Fire Blight Infection Risk Model
Introduction

This risk index uses weather data to estimate fire blight infection risk for each day. Categories of low, moderate, and high risk are assigned to index values. These categories can be used to adjust application intervals of fungicides or other management actions such as fungicide selection and intensity of scouting.

This app is a new, streamlined interface for an existing model, which is also available through MyPest Page.

Using this App

Select the "Inputs" tab, search for weather stations near you, and choose one either from a list or a map. Be aware that some weather stations have poor quality or missing data. Our software estimates the quality of each station, but you may wish compare results for several nearby stations.

Optionally, you may choose a start date and a span (number) of days. If you leave the start date blank, the end of the output will be five days in the future, using forecast weather data, and the app will count back to a start date in the recent past.

You should also choose a local risk level, which describes the prevalence of fireblight in your vicinity.

Then, select "Graph" or "Table" to run the model. Your output will appear after 10-20 seconds depending on server load.

Interpreting the Results

Fire blight infection can be predicted by measuring temperature following the occurrence of a wetting event, such as rain or dew, while the tree is in blossom and inoculative Erwinia amylovora bacteria are present. These bacterial colonies grow in warm temperatures (10-30°C / 50-86°F), increasing the risk of infections. This model (The Cougar Blight 2010 model by WSU) predicts the risk of infection based on two main factors:

  1. Historical presence of fire blight in the location:

    • No fire blight present during the prior year
    • Fire blight present during the prior year (Normal in areas with known fire blight problems)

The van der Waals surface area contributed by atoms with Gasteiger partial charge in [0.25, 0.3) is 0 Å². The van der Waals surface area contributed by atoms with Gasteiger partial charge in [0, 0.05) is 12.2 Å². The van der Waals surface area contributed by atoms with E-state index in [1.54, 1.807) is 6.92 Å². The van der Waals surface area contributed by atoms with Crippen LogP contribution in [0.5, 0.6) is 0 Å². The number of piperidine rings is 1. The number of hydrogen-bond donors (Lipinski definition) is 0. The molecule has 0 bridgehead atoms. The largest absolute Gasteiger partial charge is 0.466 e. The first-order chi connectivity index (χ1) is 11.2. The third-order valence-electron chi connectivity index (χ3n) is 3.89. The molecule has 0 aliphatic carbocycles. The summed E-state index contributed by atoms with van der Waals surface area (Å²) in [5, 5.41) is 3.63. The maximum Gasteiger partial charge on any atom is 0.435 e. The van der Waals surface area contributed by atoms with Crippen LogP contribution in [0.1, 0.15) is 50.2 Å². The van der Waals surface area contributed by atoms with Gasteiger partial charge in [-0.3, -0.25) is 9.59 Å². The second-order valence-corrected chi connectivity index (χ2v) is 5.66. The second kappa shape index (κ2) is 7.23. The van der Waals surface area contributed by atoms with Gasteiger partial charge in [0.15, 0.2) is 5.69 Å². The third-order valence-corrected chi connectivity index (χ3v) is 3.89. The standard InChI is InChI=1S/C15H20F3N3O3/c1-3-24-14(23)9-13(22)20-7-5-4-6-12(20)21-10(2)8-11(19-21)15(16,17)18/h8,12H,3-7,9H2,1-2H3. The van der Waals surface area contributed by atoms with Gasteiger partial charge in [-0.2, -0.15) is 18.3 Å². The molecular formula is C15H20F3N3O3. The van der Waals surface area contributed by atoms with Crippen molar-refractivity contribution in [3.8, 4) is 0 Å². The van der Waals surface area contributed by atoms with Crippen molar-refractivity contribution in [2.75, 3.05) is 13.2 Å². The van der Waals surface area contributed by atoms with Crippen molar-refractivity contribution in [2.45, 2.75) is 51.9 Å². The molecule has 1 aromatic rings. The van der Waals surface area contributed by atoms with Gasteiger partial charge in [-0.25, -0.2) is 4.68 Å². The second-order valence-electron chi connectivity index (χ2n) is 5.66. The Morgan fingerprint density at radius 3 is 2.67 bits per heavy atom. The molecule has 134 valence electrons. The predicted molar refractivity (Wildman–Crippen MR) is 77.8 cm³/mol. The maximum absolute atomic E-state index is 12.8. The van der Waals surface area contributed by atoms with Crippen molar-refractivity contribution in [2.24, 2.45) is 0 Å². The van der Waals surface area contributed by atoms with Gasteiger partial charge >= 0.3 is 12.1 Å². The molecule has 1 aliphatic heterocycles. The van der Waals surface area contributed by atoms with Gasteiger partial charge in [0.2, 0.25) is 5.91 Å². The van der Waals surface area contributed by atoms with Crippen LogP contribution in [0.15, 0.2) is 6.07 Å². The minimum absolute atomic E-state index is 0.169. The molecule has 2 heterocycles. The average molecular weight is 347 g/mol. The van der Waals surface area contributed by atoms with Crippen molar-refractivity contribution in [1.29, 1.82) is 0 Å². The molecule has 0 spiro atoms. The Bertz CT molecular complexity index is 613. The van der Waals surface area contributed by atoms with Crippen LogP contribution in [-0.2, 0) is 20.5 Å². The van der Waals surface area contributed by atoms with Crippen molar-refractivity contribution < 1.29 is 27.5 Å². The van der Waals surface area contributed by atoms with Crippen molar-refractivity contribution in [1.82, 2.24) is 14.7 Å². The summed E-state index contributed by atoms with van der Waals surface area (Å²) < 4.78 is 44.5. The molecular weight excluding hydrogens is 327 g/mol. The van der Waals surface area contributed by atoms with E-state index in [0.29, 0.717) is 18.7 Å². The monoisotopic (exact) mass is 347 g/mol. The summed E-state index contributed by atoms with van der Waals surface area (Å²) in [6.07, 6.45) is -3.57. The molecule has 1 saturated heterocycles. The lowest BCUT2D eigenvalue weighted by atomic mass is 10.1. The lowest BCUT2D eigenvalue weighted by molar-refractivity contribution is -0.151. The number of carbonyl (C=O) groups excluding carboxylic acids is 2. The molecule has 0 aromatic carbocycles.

• Fire blight present and active in the current year
  2. Hourly temperature data (which assumes nighttime dew is sufficient, as is generally the case in springtime) calculates a risk index value and a risk category using a lookup table (Smith, WSU, see link above):

    Low
    Temperature conditions are not historically conducive to infection.
    Caution
    Temperature conditions are not likely to lead to infections unless blossoming trees are near an infected tree. Consider preventative management.
    High
    Temperature conditions are historically conducive to blight infection. Risk is increased at later stages of primary bloom and petal fall. Secondary blossoms are at risk of infection.
    Extreme
    Conditions are historically conducive to severe outbreaks due to the abundance of blossoms present and highly favorable temperature.
    Exceptional
    Similar to Extreme risk, but conditions are even more historically conducive to outbreaks.

Note that this model is only useful when blossoms are open. It is not intended for use, and has no predictive value, during high summer heat.

For a detailed description of the model, see the Cougar Blight 2010 page at WSU Extension. For general information about fire blight, see the fire blight page from the Pacific Northwest Disease Management Handbook.

Disclaimer: The index is intended to inform your decisions about management actions, such as choice and timing of control measures and intensity of scouting. It should supplement, not replace, the other factors you consider in making these decisions. Use at your own risk.

Email Subscription

Automated email delivery of the disease risk index outputs displayed in this app is available at no cost. An email subscription offers model results for this and several other plant disease models, for up to three weather stations, on a schedule that you select. To subscribe, you will need a uspest.org account.

Acknowledgements
Station

In your neighborhood, which of the following is true?

Next, use one of these buttons to run the model and see the output in the form of your choice.

Risk Model

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Risk Model

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